‘Significant differences’ in nutrients intake found between animal-based and plant-based diets, long-term impact hangs in the balance – study

By Hui Ling Dang

- Last updated on GMT

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Related tags plant-based animal-based diet plant-based protein Nutrition

A new study reveals the key differences in nutrient intake when an animal-based diet is replaced with plant-based alternatives, with calls for greater in-depth research and consideration of such factors manufacturers when developing new products.

Sustainable nutrition and alternative proteins have been top-of-mind topics of the current century.

However, the nutritional advantages of a diet composed of plant-based alternatives (PBA) compared to one comprising animal-based proteins remains an area where more research is required.

An observational study supported by Singapore Institute of Food and Biotechnology Innovation (SIFBI), A*STAR, modelled the replacement of animal-based proteins with PBA to analyse specific changes in the intake of major nutrients.

This study took place at SIFBI’s Clinical Nutrition Research Centre (CNRC), and involved 50 participants (19 men and 31 women) between the age of 21 and 99 years.

The participants were non-vegetarians, of Chinese, Indian and Malay ethnicities, and had been residing in Singapore for at least a year.

They were asked to record their food and drink intake in detail for three weekdays and one day over the weekend, which generated the nutrient profiles for each individual.

An analysis of the food records showed that 22.9% of the study population’s dietary intake (by weight) consisted of meat, dairy and seafood, which were substituted gram-for-gram with PBA.

The original and replaced nutrient profiles were then compared against each other.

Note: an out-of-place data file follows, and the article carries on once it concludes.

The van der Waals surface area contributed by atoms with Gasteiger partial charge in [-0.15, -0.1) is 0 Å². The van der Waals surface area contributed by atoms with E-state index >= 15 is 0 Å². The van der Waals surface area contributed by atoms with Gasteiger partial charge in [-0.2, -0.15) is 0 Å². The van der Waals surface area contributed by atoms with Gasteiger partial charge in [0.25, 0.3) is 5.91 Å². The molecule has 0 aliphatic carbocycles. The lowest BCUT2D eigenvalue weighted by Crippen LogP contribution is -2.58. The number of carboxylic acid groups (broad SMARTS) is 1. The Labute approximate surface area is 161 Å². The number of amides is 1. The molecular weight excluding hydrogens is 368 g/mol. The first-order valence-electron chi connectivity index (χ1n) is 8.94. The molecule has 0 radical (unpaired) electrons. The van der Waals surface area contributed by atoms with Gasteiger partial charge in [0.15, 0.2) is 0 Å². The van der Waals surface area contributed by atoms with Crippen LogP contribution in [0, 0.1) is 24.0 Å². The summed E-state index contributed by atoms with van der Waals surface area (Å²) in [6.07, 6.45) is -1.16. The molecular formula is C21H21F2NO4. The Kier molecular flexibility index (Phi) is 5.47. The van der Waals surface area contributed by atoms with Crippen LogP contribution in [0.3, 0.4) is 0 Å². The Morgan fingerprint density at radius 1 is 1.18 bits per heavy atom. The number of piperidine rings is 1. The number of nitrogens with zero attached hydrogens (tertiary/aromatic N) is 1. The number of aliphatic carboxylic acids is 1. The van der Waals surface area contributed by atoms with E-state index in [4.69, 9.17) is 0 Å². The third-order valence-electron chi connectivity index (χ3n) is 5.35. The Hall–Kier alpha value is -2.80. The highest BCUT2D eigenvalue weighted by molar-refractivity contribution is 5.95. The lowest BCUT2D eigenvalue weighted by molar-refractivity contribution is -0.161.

It was found that replacing sources of animal proteins with PBA proteins resulted in a 22.2% reduction in protein, 16.8% reduction in fat, 7.5% increase in carbohydrate, and a 71.2% increase in fibre. 

In terms of specific fat types, there was a 30.3% and 16.8% reduction in saturated fat and total fat intake respectively. The increase in carbohydrate intake would indicate a significant replacement of saturated fat with carbohydrates.

“Food and nutrition have an important and direct synergistic effect on metabolic management. Our study showed that despite accounting for less than one quarter of a population’s diet, a change in protein sources— from an omnivorous diet (with the exception of egg) to a plant-based diet — resulted in significant differences in macro- and micro-nutrient intakes.

“At the same time, the findings highlighted that prolonged consumption of PBA proteins may have inadvertent health consequences that have yet to be documented,” ​the authors wrote.

Protein intake and quality

The reduction in total protein intake is a crucial consideration for vulnerable groups, including the elderly, hospitalised patients, and pregnant and lactating women.

These groups may have difficulty consuming an adequate quantity of food to maintain energy homoeostasis, which requires them to continue eating calorie-dense animal proteins to meet their energy and protein needs.

Moreover, insufficient protein intake over extended periods of time will incur reductions in lean muscle mass. This is a serious concern for elderly populations, as they are unable to rebuild lean muscle mass as quickly as younger individuals.

This could be exacerbated by acute infections or catabolic conditions such as cancer or diabetes, which may cause rapid muscle wasting and sarcopenia to occur.

Another key concern about the replacement of animal protein with plant protein is in the quality of protein consumed. Plant protein is reportedly less bioavailable and lower in digestibility, compared to animal protein.

“Plant-based proteins have been found to be lower in one or more essential amino acids, notably lysine, isoleucine, methionine, and cysteine, that are important for protein synthesis and turnover.

“However, researchers remain conflicted on the effects of protein quality on physiological outcomes, with data from clinical and epidemiological studies indicating mixed results. More research is necessary to understand the amino acid profiles of new PBA protein products.”

Concerning carbohydrate and sodium intakes

PBA meat analogues are typically processed by adding flour and starches, which can result in carbohydrate contents ranging between 5% and 30%.

This may ring alarm bells, given the rising prevalence of type 2 diabetes in many countries, along with the increasing stigma and antagonism of refined carbohydrates.

Furthermore, processed foods are closely associated with high sodium levels, even for animal-based diets.